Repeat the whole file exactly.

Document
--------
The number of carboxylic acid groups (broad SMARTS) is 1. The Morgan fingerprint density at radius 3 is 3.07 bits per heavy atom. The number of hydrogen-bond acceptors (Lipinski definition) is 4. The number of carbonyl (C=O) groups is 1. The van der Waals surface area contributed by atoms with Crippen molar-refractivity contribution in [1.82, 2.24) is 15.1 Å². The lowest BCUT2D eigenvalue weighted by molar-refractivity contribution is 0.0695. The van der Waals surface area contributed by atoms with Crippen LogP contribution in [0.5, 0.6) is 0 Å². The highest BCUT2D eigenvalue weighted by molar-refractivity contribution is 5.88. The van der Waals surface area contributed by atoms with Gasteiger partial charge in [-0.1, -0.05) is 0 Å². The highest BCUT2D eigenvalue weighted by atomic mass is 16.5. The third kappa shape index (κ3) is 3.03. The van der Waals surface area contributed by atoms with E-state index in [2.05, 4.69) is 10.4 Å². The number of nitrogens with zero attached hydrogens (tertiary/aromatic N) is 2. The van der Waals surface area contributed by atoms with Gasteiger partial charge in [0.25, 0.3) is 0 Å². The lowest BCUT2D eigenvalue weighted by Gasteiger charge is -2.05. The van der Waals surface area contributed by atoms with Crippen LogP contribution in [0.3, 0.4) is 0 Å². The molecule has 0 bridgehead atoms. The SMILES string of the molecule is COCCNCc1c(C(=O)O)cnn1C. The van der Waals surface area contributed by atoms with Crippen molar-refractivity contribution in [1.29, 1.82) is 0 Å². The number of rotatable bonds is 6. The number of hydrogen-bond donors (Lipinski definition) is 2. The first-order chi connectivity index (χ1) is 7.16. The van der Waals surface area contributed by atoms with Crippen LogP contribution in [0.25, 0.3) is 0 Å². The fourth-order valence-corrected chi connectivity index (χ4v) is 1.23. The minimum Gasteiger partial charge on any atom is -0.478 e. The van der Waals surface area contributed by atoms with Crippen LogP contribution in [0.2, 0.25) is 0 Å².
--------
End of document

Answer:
The number of carboxylic acid groups (broad SMARTS) is 1. The Morgan fingerprint density at radius 3 is 3.07 bits per heavy atom. The number of hydrogen-bond acceptors (Lipinski definition) is 4. The number of carbonyl (C=O) groups is 1. The van der Waals surface area contributed by atoms with Crippen molar-refractivity contribution in [1.82, 2.24) is 15.1 Å². The lowest BCUT2D eigenvalue weighted by molar-refractivity contribution is 0.0695. The van der Waals surface area contributed by atoms with Crippen LogP contribution in [0.5, 0.6) is 0 Å². The highest BCUT2D eigenvalue weighted by molar-refractivity contribution is 5.88. The van der Waals surface area contributed by atoms with Gasteiger partial charge in [-0.1, -0.05) is 0 Å². The highest BCUT2D eigenvalue weighted by atomic mass is 16.5. The third kappa shape index (κ3) is 3.03. The van der Waals surface area contributed by atoms with E-state index in [2.05, 4.69) is 10.4 Å². The number of nitrogens with zero attached hydrogens (tertiary/aromatic N) is 2. The van der Waals surface area contributed by atoms with Gasteiger partial charge in [0.25, 0.3) is 0 Å². The lowest BCUT2D eigenvalue weighted by Gasteiger charge is -2.05. The van der Waals surface area contributed by atoms with Crippen LogP contribution in [0.3, 0.4) is 0 Å². The molecule has 0 bridgehead atoms. The SMILES string of the molecule is COCCNCc1c(C(=O)O)cnn1C. The van der Waals surface area contributed by atoms with Crippen molar-refractivity contribution in [1.29, 1.82) is 0 Å². The number of rotatable bonds is 6. The number of hydrogen-bond donors (Lipinski definition) is 2. The first-order chi connectivity index (χ1) is 7.16. The van der Waals surface area contributed by atoms with Crippen LogP contribution in [0.25, 0.3) is 0 Å². The fourth-order valence-corrected chi connectivity index (χ4v) is 1.23. The minimum Gasteiger partial charge on any atom is -0.478 e. The van der Waals surface area contributed by atoms with Crippen LogP contribution in [0.2, 0.25) is 0 Å².